Federal Circuit Summaries

Before Prost, Dyk and Chen. Appeal from the United States District Court for the Eastern District of Virginia.

Summary: A party may not seek a declaratory judgment to obtain piecemeal adjudication of an issue that would not resolve the entire case or controversy.

AbbVie was contractually obligated to pay royalties for sales of certain antibodies “until the last to expire of [certain] patents or the expiry of fifteen years from the date of first commercial sale of a product…” Believing it would hasten the end of its royalty obligations, AbbVie brought a declaratory-judgment action to invalidate the last of those patents to expire. However, AbbVie did not seek a declaration of its rights under the royalty agreement. In particular, AbbVie did not seek a declaration that the invalidation of the last patent would constitute the “expiration” of that patent under the royalty agreement and thus terminate all royalty obligations.

The district court dismissed without prejudice on two grounds. First, it held that AbbVie lacked standing. It reasoned that because AbbVie does not practice the patent-at-issue, it could not be subject to a patent infringement action. Alternatively, even assuming AbbVie had standing, the court decided it would not exercise jurisdiction as a matter of discretion, because the licensing agreement was governed by British law and would implicate the rights of the British government, which jointly owns the patent-at-issue.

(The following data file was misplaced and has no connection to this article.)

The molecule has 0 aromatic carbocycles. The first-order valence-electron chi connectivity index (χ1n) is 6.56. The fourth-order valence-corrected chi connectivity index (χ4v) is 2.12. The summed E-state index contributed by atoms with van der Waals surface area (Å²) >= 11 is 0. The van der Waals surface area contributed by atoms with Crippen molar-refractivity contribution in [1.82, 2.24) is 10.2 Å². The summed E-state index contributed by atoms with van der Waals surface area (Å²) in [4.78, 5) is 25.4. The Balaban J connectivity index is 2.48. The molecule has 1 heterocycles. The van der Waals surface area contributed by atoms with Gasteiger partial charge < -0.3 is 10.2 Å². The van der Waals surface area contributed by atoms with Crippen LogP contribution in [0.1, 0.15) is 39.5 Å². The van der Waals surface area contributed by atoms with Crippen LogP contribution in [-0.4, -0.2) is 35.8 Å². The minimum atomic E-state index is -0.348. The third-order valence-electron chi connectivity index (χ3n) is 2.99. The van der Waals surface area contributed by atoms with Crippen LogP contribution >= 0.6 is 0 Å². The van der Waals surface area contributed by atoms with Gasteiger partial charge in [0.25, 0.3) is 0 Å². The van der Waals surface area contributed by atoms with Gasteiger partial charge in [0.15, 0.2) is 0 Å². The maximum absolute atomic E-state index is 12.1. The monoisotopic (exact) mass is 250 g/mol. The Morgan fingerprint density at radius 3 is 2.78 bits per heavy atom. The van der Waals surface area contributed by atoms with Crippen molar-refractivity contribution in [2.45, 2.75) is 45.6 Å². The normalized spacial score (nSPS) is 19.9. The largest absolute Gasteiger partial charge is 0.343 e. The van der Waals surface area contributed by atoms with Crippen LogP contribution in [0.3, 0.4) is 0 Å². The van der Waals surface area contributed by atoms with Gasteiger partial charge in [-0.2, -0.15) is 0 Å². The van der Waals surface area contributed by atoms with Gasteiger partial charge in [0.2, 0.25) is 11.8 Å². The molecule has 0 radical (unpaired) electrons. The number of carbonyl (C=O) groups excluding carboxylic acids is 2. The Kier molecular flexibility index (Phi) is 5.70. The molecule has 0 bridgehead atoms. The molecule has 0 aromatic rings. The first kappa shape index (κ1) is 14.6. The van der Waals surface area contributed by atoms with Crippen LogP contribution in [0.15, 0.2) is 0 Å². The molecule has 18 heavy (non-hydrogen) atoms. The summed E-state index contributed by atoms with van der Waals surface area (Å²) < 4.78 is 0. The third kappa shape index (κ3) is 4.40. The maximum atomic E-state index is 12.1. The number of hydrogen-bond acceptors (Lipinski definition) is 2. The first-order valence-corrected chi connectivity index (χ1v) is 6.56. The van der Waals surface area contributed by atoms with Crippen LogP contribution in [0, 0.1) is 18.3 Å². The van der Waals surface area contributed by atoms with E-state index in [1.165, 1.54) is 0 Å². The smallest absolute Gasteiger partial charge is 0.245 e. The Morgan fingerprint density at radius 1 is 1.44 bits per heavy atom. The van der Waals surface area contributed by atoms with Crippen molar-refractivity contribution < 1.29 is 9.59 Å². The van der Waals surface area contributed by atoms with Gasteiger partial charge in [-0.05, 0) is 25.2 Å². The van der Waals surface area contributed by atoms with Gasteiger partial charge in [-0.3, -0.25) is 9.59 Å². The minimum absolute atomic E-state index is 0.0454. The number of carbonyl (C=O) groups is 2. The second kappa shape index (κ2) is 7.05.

The Federal Circuit affirmed, but on different grounds. The Federal Circuit first explained that even without the possibility of infringement, AbbVie could have standing to bring a declaratory judgment action on the parties’ contractual obligations. But AbbVie’s claim for a declaration of patent invalidity would not resolve the parties’ underlying contract dispute. Even if AbbVie successfully proved patent invalidity, it was still an open question whether British Courts would conclude that invalidation of the last patent terminates AbbVie’s royalty obligation. This question would not be resolved by the litigation as framed by AbbVie. Because a litigant may not bring a piecemeal declaratory-judgment action that would not finally resolve the underlying controversy, the Court affirmed the dismissal.